The council has a fund of €100,000 for Ireland 2016 and the ideas brought forward by councillors, along with those suggested by the public will be vetted by an independent committee which will decide what events will be funded, Mr Brady explained.

Exhibitions, talks, displays of artefacts and archival material, he continued, would come under the historical heading while under Youth and Imagination, he explained that every school will be given a copy of the proclamation as well as an Irish tricolour. However, he added, the plan will also be to work with Comhairle na nOg and possibly other youth organisations on other aspects. The Teanga Bheo strand is intended to galvanise events which honour the Irish language while the cultural stand opens up loads of possibilities.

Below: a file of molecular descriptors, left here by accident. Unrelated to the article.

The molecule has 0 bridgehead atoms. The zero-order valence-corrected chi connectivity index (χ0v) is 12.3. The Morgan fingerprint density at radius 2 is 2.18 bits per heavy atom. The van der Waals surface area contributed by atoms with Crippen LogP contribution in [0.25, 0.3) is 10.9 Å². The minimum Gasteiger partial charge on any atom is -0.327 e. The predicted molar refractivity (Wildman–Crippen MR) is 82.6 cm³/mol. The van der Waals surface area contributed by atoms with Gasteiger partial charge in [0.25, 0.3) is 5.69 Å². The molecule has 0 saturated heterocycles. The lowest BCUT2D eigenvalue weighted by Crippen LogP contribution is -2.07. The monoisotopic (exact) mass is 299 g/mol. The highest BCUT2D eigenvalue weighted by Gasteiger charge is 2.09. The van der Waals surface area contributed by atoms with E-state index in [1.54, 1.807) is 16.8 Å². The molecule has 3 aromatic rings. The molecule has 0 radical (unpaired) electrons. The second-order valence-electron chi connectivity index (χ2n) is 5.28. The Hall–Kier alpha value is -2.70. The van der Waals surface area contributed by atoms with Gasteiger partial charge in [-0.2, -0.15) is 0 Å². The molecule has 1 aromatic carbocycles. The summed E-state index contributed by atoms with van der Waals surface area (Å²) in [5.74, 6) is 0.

Poetry readings, art exhibitions, musical evenings could all become part of the programme in Limerick.

“We will also try and establish links with the Diaspora,” Mr Brady continued, pointing out that Limerick had organised very effectively for The Gathering in 2013.

Tony Storan, executive librarian at the Limerick Archive Library added: “We want to be very inclusive.” And he urged people to come along to the public consultation meetings which begin next Monday.

“Anybody can come along,” he said. The meetings will begin at 8pm in each venue.

A finalised programme for Limerick is expected to be in place by October.

Meetings are in Newcastle West Library, Monday, May 11; The Granary Library, Limerick, Tuesday, May 12; Kilmallock Library on May 18 and Rathkeale Library on May 19.